• Chewing gum with xylitol or sorbitol (may reduce your risk of developing cavities)

Talk to your dentist about the use of a sealant . This is a protective plastic covering. It is applied to the chewing surfaces of teeth. Sealants usually last anywhere from 5-15 years.

Prevention is particularly important for children. Supplemental fluoride in early childhood can prevent early decay. Most local water supplies have fluoride. Fluoride can also be applied to permanent teeth as a long acting varnish. Re-varnishing is usually necessary at least twice yearly.

Revision Information

  • Academy of General Dentistry

    http://www.agd.org

  • American Dental Association

    http://www.ada.org

  • Canadian Dental Association

    http://www.cda-adc.ca

  • The Canadian Dental Hygienists Association

    http://www.cdha.ca

  • American Dental Association website. Available at: http://www.ada.org . Accessed August 13, 2012.

  • Berkow R. The Merck Manual of Medical Information . New York, NY: Pocket; 2000.

  • Murdoch-Kinch CA, Mclean ME. Minimally invasive dentistry. J Am Dent Assoc . 2003;134(4):412-414.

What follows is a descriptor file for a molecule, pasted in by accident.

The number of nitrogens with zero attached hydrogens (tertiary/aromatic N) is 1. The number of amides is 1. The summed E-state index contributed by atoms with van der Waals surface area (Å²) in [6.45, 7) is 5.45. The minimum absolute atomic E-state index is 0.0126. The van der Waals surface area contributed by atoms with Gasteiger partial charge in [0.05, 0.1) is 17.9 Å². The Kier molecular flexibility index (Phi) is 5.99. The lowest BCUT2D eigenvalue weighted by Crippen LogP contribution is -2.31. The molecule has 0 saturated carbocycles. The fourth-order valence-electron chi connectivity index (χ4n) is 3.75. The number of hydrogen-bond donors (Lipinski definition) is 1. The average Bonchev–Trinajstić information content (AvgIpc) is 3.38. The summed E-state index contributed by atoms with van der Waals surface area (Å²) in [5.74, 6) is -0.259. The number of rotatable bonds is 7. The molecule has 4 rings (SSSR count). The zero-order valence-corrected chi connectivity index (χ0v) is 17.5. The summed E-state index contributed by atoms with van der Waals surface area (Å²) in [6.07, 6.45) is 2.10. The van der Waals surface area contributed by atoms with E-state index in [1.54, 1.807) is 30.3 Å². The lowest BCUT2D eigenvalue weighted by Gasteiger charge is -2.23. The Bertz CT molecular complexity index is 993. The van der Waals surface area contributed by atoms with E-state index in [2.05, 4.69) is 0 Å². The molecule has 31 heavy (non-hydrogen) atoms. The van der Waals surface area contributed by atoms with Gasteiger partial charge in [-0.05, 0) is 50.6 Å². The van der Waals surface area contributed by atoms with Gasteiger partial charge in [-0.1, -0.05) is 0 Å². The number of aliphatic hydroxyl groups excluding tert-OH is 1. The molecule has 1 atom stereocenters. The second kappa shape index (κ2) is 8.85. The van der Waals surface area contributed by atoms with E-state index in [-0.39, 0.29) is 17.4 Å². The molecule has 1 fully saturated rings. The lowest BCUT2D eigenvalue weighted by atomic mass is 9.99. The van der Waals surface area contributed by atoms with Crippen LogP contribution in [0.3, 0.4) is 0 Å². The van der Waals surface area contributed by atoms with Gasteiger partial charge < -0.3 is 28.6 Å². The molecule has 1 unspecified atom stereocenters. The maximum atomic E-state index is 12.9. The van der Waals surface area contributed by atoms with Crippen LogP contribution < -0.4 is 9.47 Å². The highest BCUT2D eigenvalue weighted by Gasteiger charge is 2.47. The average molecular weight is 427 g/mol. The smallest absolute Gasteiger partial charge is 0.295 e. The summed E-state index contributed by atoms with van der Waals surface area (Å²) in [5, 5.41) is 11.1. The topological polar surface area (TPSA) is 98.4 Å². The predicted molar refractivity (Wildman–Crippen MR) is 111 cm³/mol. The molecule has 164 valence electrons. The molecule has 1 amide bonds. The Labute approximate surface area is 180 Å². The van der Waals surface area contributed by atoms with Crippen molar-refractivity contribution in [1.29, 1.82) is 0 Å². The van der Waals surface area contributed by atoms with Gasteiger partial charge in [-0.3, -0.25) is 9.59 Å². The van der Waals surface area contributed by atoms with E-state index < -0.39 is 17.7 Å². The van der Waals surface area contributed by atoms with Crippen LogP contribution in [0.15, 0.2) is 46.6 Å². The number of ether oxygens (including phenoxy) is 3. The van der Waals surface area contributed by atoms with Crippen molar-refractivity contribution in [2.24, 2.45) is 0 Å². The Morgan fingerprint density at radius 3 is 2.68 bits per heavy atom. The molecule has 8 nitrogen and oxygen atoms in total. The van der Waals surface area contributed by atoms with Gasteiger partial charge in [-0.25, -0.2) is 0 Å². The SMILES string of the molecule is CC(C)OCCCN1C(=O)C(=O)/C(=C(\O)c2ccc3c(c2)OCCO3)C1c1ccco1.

• National Institutes of Health website. Available at: http://report.nih.gov/nihfactsheets/ViewFactSheet.aspx?csid=129&key=T. Updated February 2011. Accessed August 13, 2012.

  • Seal out tooth decay. National Institute of Dental and Craniofacial Research website. Available at http://www.nidcr.nih.gov/OralHealth/Topics/ToothDecay/SealOutToothDecay.htm . Updated March 2011. Accessed August 13, 2012.

  • Selwitz RH, Ismail AL, Pitts NB. Dental caries. Lancet . 2007:369(9555):51-59.

  • Statement on early childhood caries. American Dental Association website. Available at: http://www.ada.org/2057.aspx . Accessed August 13, 2012.

  • Twetman S. Consistent evidence to support the use of xylitol- and sorbitol-containing chewing gum to prevent dental caries. Evid Based Dent . 2009;10(1):10-1.

  • 8/2/2012 DynaMed's Systematic Literature Surveillance https://dynamed.ebscohost.com/about/about-us : Khadra-Eid J, Baudet D, Fourny M, Sellier E, Brun C, François P. Development of a screening scale for children at risk of baby bottle tooth decay. Arch Pediatr . 2012;19(3):235-241.